Today I stared—it was only for a moment—at prescription oxycodone. In that moment I wondered how many I would have to take in order to drift off to sleep. Not because I want to die—in fact, just the opposite. I am deathly (ha) afraid of death.
I was twelve when I came to the morbid realization that one day I would breathe and breathe and then breathe no more. I was at the house of a family friend sitting on an aged green couch playing 007 on a Nintendo 64. I’d just been resurrected as Bond for the millionth time and it was as though someone beyond me dropped the notion into my head. It came to me as a sentence spoken in my own mind by someone else: “I am going to die.”
For a month after I was afraid to sleep. My mom, in a moment of desperation, called my biological father for help. He asked, “are you afraid to sleep?” I lied and said no. He responded, “well sleep is a cousin to death. It’s just like going to sleep.” Unsurprisingly this did not help. It wasn’t as though I didn’t know what death was. I’d gone to my first funeral when I was three. In spite of what my husband says I do, in fact, remember age three, and I remember that funeral. By the time I was twelve I’d gone to half a dozen. I went to so many in one summer (three) that I began to equate Alabama with death and decay.
Eventually I moved forward. I did not move past this fear, but carried it with me, in all things. I lived in constant fear for everyone, including myself. I was obsessive about my health and the health of my parents, my siblings, my friends. I was afraid of riding in cars with people. I didn’t tell anyone about this fear, because it seemed like something we likely all share. Who wants to be around that person? Besides—what can anyone actually say to make the fear dissipate?
I had my first panic attack in the middle of my first c-section. My heart rate began to rise and I heard someone in the room call for, of all things, a cardiologist. I began gasping for air, stating that I couldn’t breathe. George and Bailey had already left the room for her bath, etc. so I was on the table alone. The fear was overwhelming and I was alone.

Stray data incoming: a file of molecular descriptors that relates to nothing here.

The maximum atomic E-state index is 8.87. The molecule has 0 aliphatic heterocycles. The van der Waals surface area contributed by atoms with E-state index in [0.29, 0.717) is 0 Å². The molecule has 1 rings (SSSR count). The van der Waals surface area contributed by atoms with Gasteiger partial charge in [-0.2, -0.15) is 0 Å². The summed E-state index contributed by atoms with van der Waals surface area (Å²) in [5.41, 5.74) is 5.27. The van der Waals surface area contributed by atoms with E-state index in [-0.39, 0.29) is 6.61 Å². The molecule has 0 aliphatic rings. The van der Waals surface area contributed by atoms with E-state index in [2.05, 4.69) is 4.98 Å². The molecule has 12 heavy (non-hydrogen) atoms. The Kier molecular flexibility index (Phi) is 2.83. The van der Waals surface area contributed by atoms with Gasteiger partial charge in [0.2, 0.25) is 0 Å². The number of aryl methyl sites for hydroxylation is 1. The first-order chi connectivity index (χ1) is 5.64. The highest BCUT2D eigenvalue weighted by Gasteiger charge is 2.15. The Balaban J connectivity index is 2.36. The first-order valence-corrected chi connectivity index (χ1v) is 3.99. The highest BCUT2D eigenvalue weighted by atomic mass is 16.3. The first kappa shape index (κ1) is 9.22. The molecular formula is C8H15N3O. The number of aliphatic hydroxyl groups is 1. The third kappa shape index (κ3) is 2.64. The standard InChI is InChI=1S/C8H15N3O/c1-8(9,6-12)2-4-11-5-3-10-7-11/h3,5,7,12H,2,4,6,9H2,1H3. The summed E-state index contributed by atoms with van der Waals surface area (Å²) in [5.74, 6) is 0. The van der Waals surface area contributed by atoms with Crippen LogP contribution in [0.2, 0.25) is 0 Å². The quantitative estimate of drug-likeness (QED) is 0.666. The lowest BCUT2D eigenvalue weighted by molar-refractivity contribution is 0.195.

I spent Bailey’s first night on earth in the ICU being monitored. My doctor never came by to check on me. I never found out why my heart rate was so high—and I had not heard of anxiety at the time. Bringing Bailey home is a blur. In fact, the first year is a blur. I remember George’s first Father’s Day spent in the ER. I was convinced I was dying. The doctor on call, after extensive tests, sent me home. He likely told me that I was having a panic attack, but as I said—that year is a blur.
I had a panic attack at church and the women gathered there prayed for me, but from a distance. I was embarrassed and, as always, overwhelmed.
I suppressed a panic attack in the middle of a final exam in British Literature. I was struck by the notion that I would have a heart attack and collapse in that very room.
I did not get over that year. Instead, I learned to drag it like a weight with me. For the duration of my twenties I was in a heightened state of anxiety almost all of the time.
Exercise helped. I could think about my own termination without sweating and collapsing. After the birth of Avery I had relapses, but no panic attacks. I felt cured.
Now we come to this morning. I can’t pretend I haven’t felt this dread for weeks—in fact, I could feel it coming before we left the hospital with Emerson. I felt it when I sat in the ER the day after we came home. I feel it every single morning that I wake up, when my mind says, “you won’t do this always.”
I feel this every time I read a news article or watch television. I feel it in the dark at night. This time no panic accompanies it. There are no palpitations. Instead there is silence.
So as I was walking around with this wonderful baby this morning I saw that oxycodone and I wondered, and not because I want to go anywhere. I don’t want to go anywhere. I don’t want to miss a single moment of this. I want to exist forever. Some people call this selfish—I’ve never considered myself a selfless person, so I’m not ashamed of that label. I’m here now typing about it because, maybe one day I’ll look back and think, “I’m glad I got through that.” I’m writing it here where others can see it because I can’t be the only one. We are alone in This, but it doesn’t have to be lonely.
Right now I am in the midst of it, the existential dread. It’s weight is oppressive, but there must be a light in here somewhere.